Posted by: Martin | November 20, 2011

Animals of Abidjan

Gotham City?

The Ivory Coast may not have much big game like other parts of Africa, but yet it happens that I’m in awe of the animal life just in Abidjan.

I’ve seen a few times when the sky over Abidjan is full of bats – thousands of them. No idea why, but it’s an impressive sight. Unfortunately, it’s very hard to capture on camera. Here are the attempts I made last time:

A Feature, not a Bug

In the Cocody house it seems a family of Geckos have made their home.  It’s not that you occasionally see geckos on the walls, it’s always at least one gecko on one of the house’s walls every time I’ve been there. Geckos are I believe pretty harmless and quite fascinating, so I’m going to put it down as a feature and not a bug.  And they are much easier to photograph than bats:

"Many species are well known for their specialized toe pads that enable them to climb smooth and vertical surfaces, and even cross indoor ceilings with ease. These antics are well-known to people who live in warm regions of the world, where several species of geckos make their home inside human habitations." From Wikipedia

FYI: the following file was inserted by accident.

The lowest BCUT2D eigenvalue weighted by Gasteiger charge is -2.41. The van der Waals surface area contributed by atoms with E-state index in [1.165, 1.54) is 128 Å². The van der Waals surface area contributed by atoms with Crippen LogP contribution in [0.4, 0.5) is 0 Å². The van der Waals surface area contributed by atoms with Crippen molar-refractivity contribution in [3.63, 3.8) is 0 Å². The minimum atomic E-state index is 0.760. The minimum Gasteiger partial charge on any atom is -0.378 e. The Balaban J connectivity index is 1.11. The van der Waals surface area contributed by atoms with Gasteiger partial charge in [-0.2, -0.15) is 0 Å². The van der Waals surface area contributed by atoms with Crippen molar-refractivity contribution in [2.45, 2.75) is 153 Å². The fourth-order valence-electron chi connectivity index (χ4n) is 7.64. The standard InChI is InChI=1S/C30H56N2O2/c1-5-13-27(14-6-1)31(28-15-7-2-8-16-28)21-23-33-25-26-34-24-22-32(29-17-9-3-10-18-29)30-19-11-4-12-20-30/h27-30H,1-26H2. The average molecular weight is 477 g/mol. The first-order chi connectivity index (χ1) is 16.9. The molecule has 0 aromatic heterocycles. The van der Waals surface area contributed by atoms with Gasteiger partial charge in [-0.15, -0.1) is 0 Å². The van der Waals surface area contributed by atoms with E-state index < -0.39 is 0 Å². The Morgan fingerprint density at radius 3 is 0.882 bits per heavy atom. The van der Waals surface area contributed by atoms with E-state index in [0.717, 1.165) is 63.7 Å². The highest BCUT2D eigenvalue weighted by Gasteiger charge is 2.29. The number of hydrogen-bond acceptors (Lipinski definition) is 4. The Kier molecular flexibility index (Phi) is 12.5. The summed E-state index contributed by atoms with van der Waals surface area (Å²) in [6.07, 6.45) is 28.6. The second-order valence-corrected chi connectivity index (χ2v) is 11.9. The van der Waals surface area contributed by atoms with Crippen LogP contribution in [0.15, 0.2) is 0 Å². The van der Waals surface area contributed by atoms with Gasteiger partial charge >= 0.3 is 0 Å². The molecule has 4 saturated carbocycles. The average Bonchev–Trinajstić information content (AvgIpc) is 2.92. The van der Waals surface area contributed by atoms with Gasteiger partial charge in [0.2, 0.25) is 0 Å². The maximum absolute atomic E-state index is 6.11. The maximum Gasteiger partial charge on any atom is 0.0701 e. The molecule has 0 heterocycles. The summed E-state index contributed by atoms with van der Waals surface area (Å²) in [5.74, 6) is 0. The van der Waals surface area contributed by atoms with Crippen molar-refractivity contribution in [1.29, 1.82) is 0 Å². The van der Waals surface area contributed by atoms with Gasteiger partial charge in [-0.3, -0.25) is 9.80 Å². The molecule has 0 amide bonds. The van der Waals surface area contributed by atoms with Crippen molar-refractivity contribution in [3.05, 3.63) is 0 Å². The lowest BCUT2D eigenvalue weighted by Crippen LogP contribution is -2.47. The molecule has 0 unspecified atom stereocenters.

"These species become part of the indoor menagerie and are often welcome guests, as they feed on insects, including mosquitoes."

"Geckos climb vertical and even inverted surfaces with ease using millions of micron-scale adhesive foot-hairs on each toe. Each foot-hair splits into hundreds of tips only 200 nanometers in diameter, permitting intimate contact with rough and smooth surfaces alike"

"Geckos come in various patterns and colors such as purple, pink, blue, and black, and are among the most colorful lizards in the world. Some are subtly patterned and somewhat rubbery looking, while others are brightly colored. Some species can change color to blend in with their environment or with particular temperatures."

Trollslända

And then we have insects, which can be much larger than what I’m used to back in Sweden. The dragonfly (trollslända) below is zoomed in all right, but not that zoomed in.


Responses

  1. ^Would you add your bat photo as a citizen-science observation to the AfriBats project on iNaturalist?:
    http://www.inaturalist.org/projects/afribats

    AfriBats will use your observations to better understand bat distributions and help protect bats in Africa.

    Please locate your picture on the map as precisely as possible to maximise the scientific value of your records.

    Many thanks!

    PS: these are straw-coloured fruit bats or roussettes paillées (Eidolon helvum)


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